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10 things you need to know today: February 13, 2014
Ice storm heads north after hammering the South, Comcast to buy Time Warner Cable, and more
 
Hundreds of thousands are without power in the South. 
Hundreds of thousands are without power in the South.  (AP Photo/John Amis)

1. Winter storm leaves hundreds of thousands without power
A rare, massive winter storm knocked out power to 550,000 homes and businesses on Wednesday and forced the cancellation of 3,000 airline flights. The harsh weather was blamed for 11 deaths. The storm paralyzed traffic across the South, from Atlanta to Raleigh, N.C. Streets and highways were essentially empty. The federal government ordered offices closed in Washington, D.C., on Thursday as the storm moved up the East Coast. [The Associated Press, Bloomberg]
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2. Comcast to buy Time Warner Cable for $45 billion
Comcast has agreed to buy Time Warner Cable for $45 billion. If it meets regulatory approval, the deal would be the second-biggest cable acquisition ever. Charter Communications isn't expected to try to match the bid. It reportedly will, however, buy any assets sold off by Comcast, which will surrender 3 million subscribers to keep its market share below 30 percent. [Bloomberg]
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3. Senate pushes through bill raising the debt ceiling
The Senate voted 67 to 31 to break the filibuster Wednesday night, then passed a bill to raise the debt ceiling with none of the conditions hardline conservatives wanted. A dozen Republicans joined Democrats in breaking the filibuster. The bill itself passed in a party-line, 55–43 vote. GOP leaders in the House and Senate decided to push the measure through to avoid another damaging debt ceiling fight that risked angering voters. [The New York Times]
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4. ObamaCare signups rise in January
The number of Americans who signed up for health-care coverage using government insurance marketplaces surpassed the Obama administration's expectations in January, the first month in which that has happened since the law took effect in October. Nearly 1.2 million people enrolled in the health plans last month, bringing the total to 3.3 million. January marked the first time the infamous computer glitches didn't hobble the system. [The Washington Post]
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5. Former New Orleans Mayor Ray Nagin convicted of corruption
A jury found former New Orleans Mayor Ray Nagin guilty of corruption on Wednesday. Prosecutors accused the two-term Democrat of taking bribes for city contracts. Nagin, who was thrust into the national spotlight after the city was devastated by Hurricane Katrina, was convicted on 20 of the 21 charges against him. He faces up to 20 years in prison under sentencing guidelines. [Slate]
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6. Jeter announces he will retire after 2014 season
New York Yankees shortstop Derek Jeter said in a Facebook post that 2014 will be his final season. The 39-year-old captain was the remaining star from the team that won three straight World Series crowns from 1998 to 2000. The 13-time All-Star helped lead the Yankees to five World Series championships, but only played 17 games last season as he recovered after breaking his left ankle in the 2012 playoffs. [CBS News]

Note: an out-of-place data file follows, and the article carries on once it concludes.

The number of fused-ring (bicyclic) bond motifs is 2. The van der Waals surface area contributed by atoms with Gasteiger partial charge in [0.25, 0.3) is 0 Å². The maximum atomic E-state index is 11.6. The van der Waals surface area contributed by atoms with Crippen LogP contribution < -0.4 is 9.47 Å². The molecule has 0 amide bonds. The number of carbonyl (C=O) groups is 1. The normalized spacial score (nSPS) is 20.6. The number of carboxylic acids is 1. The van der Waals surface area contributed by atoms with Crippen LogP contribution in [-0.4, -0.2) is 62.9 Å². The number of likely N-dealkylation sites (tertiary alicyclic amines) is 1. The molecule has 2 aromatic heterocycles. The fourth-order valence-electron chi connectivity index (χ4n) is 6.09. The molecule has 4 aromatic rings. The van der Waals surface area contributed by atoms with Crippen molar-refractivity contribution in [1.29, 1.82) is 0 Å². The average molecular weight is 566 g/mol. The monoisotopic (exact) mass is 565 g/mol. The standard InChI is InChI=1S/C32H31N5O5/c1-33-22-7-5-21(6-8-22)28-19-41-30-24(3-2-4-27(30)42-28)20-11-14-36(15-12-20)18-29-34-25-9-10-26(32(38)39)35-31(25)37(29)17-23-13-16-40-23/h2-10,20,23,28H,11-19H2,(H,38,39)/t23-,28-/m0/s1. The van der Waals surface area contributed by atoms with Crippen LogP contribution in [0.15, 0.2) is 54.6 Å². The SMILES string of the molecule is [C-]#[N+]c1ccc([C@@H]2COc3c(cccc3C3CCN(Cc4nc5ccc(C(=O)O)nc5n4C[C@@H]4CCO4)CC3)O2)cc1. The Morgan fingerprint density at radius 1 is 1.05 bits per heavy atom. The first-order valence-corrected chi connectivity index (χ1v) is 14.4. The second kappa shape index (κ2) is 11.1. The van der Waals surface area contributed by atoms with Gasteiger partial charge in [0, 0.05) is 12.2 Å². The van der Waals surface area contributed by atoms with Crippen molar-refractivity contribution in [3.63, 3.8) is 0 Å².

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7. Afghan releases prisoners over U.S. objections
The Afghan government on Thursday released 65 alleged Islamist militants, some of whom were accused of killing U.S. soldiers. The U.S. had protested the move, saying the prisoners were dangerous and could return to the battlefield to fight coalition forces. President Hamid Karzai's decision to let the suspects go further strained already tense relations with Washington as nearly all foreign troops prepare to leave at the end of the year. [Fox News]
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8. Researchers reach a nuclear-fusion milestone
Scientists have for the first time produced nuclear fusion reactions that created more energy than was contained in the fuel they started with. The reactions, created with 192 lasers, lasted just a billionth of a second and created only enough power to light a 100-watt bulb for three minutes. The experiment, reported Wednesday in the journal Nature, still marked "an important milestone," said UCLA plasma scientist Warren Mori. [Los Angeles Times]
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9. Sid Caesar dies at 91
Comedian Sid Caesar, a comic icon from the "Golden Age of Television" in the 1950s, died Wednesday at age 91. Caesar's anarchic brand of comedy was behind the hits Your Show of Shows — the show that made him famous starting in 1950 — and Caesar's Hour, a blend of sketches and music. Caesar's TV success got a lift from some of the 20th century's greatest comic writers, including Neil Simon, Carl Reiner, Mel Brooks, and Woody Allen. [CNN]
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10. Americans sweep medals in slopestyle skiing
Joss Christensen of Utah took the gold medal in men's slopestyle skiing at the Sochi Games on Thursday, leading an American sweep of the new Olympic event. Gus Kenworthy of Colorado won the silver, and Nick Goepper of Indiana took bronze. It was just the third time in history that U.S. athletes had won all three medals in an event at the Winter Games. [Daily News]

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Harold Maass is a contributing editor at TheWeek.com. He has been writing for The Week since the 2001 launch of the U.S. print edition. Harold has worked for a variety of news outlets, including The Miami HeraldFox News, and ABC News.

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